Bet laughed. But at that moment her foot scraped against something hard. There was a metallic ring. Stooping she dug away the dirt and crumbled rock with her hands.

"Kit!" she gasped. "It's the treasure! Call the professor! Hurry!" Bet's voice rang out.

There was no need to call the professor. Forgetting his weariness and headache, he leaped from the cot at Bet's cry, and ran to the tunnel.

Bet appeared, carrying a small metal box, held tightly in her arms.

"Call the girls!" she said, and disappeared into the shelter of the professor's tent.

When the box was pried open, the girls had all the thrill they had ever planned. Old coins, nuggets and jewels were scrambled together in the casket. Enid's fingers closed about a long gold chain, tarnished and stained with the years.

"That's what I've dreamed about!" she said with a gasp. "Isn't it wonderful!"

A loud "Hullo" came to them from the hill above. Bet shut the box with a snap and placing it on the cot, sat down upon it.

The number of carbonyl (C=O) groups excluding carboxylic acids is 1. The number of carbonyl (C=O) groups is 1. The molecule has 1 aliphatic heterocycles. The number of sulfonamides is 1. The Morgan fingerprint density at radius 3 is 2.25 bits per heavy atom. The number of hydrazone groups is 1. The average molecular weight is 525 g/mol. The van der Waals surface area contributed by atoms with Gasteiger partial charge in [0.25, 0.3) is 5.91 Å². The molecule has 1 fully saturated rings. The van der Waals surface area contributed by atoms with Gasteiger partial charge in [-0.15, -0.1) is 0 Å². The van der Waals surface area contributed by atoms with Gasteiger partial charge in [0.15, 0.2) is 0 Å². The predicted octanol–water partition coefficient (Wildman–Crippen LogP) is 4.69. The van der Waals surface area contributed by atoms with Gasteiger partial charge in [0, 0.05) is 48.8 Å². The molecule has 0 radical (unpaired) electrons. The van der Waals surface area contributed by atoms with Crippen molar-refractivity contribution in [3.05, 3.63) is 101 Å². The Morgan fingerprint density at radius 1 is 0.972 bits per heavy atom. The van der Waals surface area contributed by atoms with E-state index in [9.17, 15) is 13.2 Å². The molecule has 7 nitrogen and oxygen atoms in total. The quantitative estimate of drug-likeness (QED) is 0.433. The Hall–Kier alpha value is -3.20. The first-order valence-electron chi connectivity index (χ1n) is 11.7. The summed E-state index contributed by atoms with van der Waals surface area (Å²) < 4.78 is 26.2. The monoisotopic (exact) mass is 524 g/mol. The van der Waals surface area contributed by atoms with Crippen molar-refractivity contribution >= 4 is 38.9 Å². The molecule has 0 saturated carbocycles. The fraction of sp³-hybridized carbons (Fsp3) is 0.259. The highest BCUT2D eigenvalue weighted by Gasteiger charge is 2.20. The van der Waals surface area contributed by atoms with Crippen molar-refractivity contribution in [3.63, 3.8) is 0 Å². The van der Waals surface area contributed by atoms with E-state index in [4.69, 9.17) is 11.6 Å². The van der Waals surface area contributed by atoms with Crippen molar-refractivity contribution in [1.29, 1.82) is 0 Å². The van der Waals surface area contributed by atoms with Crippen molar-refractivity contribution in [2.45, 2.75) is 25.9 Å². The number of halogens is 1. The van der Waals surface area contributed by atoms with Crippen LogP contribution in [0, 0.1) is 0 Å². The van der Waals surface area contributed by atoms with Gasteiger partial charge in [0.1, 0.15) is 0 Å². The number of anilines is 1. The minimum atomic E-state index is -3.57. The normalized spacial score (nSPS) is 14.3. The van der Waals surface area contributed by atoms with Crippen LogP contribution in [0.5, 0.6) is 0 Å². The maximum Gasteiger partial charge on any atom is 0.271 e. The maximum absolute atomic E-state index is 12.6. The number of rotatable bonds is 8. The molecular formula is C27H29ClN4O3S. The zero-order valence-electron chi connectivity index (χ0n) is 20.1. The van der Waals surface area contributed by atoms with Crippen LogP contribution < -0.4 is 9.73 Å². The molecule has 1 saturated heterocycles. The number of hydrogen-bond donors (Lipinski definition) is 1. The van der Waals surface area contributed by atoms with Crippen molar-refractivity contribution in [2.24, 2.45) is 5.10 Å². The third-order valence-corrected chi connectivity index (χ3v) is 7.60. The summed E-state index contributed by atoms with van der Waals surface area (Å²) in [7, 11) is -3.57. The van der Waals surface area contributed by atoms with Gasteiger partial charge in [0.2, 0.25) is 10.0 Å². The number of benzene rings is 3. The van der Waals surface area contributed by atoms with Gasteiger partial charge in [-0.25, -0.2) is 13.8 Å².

"Anyone who gets this box, has to take me along!" she said in a tense voice. "No one shall have it! No one!"

A moment later there was a scramble from the trail and Bob, Phil and Paul rushed into the tent. They started back as they saw the frightened faces of the girls.

Then Bet laughed.

"We thought it was robbers! After the treasure!" she exclaimed, jumping to her feet and displaying the precious box.

"Three cheers for The Merriweather Girls!" shouted Bob.

The professor was delighted. He had forgotten his sickness. "It shows how one should keep at a thing long after it seems useless," he told the girls. "Why, I may even find my Indian village, yet."

"Of course you will. This is just the beginning of our good luck!" cried Bet excitedly.

"And we'll all help you hunt for your village," promised Phil Gordon. "That will be the next adventure!"

"What about your claims?" asked Tommy. "Aren't you going to work them?" He cast a longing look over the flat-topped summit.

"Dad says we'd be foolish to go on with them!" replied Enid. "If we were going to be out here to look after the work it would be different."